Phthalate Exposure Linked to ADHD in Teens
— Mostly drove increase in hyperactivity rather than attention problems
by Kristen Monaco, Staff Writer, MedPage Today August 28, 2020
Greater exposure to certain endocrine-disrupting chemicals (EDCs) was associated with higher risk of attention-deficit/hyperactivity disorder (ADHD) in teens, a new study found.
In an analysis of 205 adolescents and teens, every two-fold increase in antiandrogenic phthalate concentrations measured in urine samples came with 34% increased relative risk for ADHD (adjusted RR 1.34, 95% CI 1.00-1.79), reported Jessica Shoaff, PhD, of Brigham and Women’s Hospital in Boston, and colleagues in JAMA Network Open.
Higher exposure to antiandrogenic phthalates, measured by the sum of 11 individual phthalate chemicals, was specifically tied to an increase in hyperactivity problems for adolescents (aRR 1.40, 95% CI 1.07-1.84).
On the other hand, the team found, attention problems were not significantly associated with this type of EDC (aRR 1.26, 95% CI 0.87-1.83).
Although childhood exposure to antiandrogenic phthalates had the strongest link with ADHD symptoms, greater exposure to other EDCs also increased the risk for ADHD-related behavioral problems.
Specifically, every two-fold increase in urinary biomarker concentration of di(2-ethylhexyl) phthalate (DEHP) — a type of phthalate chemical commonly used to make plastics more flexible — was associated with a 29% increased risk for combined ADHD symptoms (aRR 1.29, 95% CI 1.07-1.55). DEHP exposure was tied to a 29% increased risk for attention problems and a 27% increased risk for hyperactivity problems.
Additionally, greater exposure to chemicals in personal care products — measured in the analysis by the sum of mono-n-butyl phthalate, monohydroxybutyl phthalate, monoethyl phthalate, monoisobutyl phthalate, and monohydroxyisobutyl phthalate — was linked to a 25% increased risk for hyperactivity problems in youth (aRR 1.25, 95% CI 1.07-1.47), but not attention issues.
Similarly, every two-fold increased concentration of dichlorophenols, measured by the sum of 2,4-dichlorophenol and 2,5-dichlorophenol, which are commonly found in pesticides, was linked to a 22% increased risk for hyperactivity in adolescents (aRR 1.22, 95% CI 1.04-1.42), but not to attention problems.
Only two types of EDCs showed no significant association with either attention or hyperactivity problems in youth: parabens, which are preservatives often used in cosmetics and personal care products; and bisphenols, which are commonly found in plastics.
“In a population with a high prevalence of ADHD-related behaviors, our findings support an association of adolescent exposure to EDCs, particularly select phthalates, with an increased risk of significant ADHD-related behavior problems at exposure biomarker concentrations typical of adolescents in the general U.S. population,” Shoaff and co-authors wrote.
They said the findings were not particularly surprising, since previous research by Shoaff and other members of the team had suggested a link between adolescent EDC exposure — especially with antiandrogenic phthalates — and a higher risk of externalizing behaviors in youth like hyperactivity, aggression, and conduct problems.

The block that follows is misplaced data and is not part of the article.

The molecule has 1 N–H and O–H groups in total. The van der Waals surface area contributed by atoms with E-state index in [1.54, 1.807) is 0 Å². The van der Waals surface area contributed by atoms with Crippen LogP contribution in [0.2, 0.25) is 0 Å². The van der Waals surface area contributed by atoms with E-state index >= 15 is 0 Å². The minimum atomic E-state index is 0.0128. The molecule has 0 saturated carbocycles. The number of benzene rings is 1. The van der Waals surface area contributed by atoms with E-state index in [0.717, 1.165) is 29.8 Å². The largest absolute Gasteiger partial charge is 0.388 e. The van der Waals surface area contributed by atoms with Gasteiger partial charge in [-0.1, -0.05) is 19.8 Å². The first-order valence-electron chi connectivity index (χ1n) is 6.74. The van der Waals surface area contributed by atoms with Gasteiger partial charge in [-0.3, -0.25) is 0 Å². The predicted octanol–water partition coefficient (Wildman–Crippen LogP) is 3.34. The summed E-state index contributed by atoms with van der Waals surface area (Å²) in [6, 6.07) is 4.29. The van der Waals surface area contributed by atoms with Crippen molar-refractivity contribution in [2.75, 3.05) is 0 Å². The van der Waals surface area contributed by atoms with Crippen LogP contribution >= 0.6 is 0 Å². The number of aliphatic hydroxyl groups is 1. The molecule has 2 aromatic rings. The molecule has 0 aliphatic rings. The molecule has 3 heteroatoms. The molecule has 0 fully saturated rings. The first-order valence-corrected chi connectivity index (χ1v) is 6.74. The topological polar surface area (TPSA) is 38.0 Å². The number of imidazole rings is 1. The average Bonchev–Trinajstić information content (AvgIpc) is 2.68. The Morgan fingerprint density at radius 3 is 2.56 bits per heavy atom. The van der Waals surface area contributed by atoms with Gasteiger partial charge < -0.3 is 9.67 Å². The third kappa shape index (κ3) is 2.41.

This may be the result of adolescence as a “critical period for brain development” as well as a time of “heightened vulnerability to EDC exposure,” the researchers suggested.
For the cross-sectional analysis, they drew upon data from 205 participants in the New Bedford Cohort, an an ongoing prospective birth cohort. Adolescents underwent in-person neurodevelopmental testing around the age of 15, and spot urine samples were analyzed for 28 biomarkers of various phthalates, phenols, corresponding substitutes, and triclocarban.
Overall, adolescents tended to have greater exposure to phthalates, with median urine concentrations of 0.45 μmol/L of antiandrogenic phthalates and 0.49 μmol/L of personal care product phthalates, the researchers reported. Median concentrations were generally lower for all other types of EDCs: 0.13 μmol/L of DEHP metabolites, 0.35 μmol/L of parabens, 0.02 μmol/L of bisphenols, and 0.02 μmol/L of dichlorophenols.
The researchers called the identification of modifiable risk factors for ADHD “of great public health importance” and said the study findings “contribute new insights into the potential detrimental neurobehavioral outcomes of EDC exposure during adolescence.”
- Kristen Monaco is a staff writer, focusing on endocrinology, psychiatry, and dermatology news. Based out of the New York City office, she’s worked at the company for nearly five years.
The study was supported by grants from the U.S. Environmental Protection Agency and the NIH/National Institute of Environmental Health Sciences.
Some study authors reported grants from the NIH and U.S. Environmental Protection Agency during the conduct of the study. No other disclosures were reported.
JAMA Network Open
Source Reference: Shoaff J, et al “Association of exposure to endocrine-disrupting chemicals during adolescence With attention-deficit/hyperactivity disorder–related behaviors” JAMA Netw Open 2020; DOI: 10.1001/jamanetworkopen.2020.15041.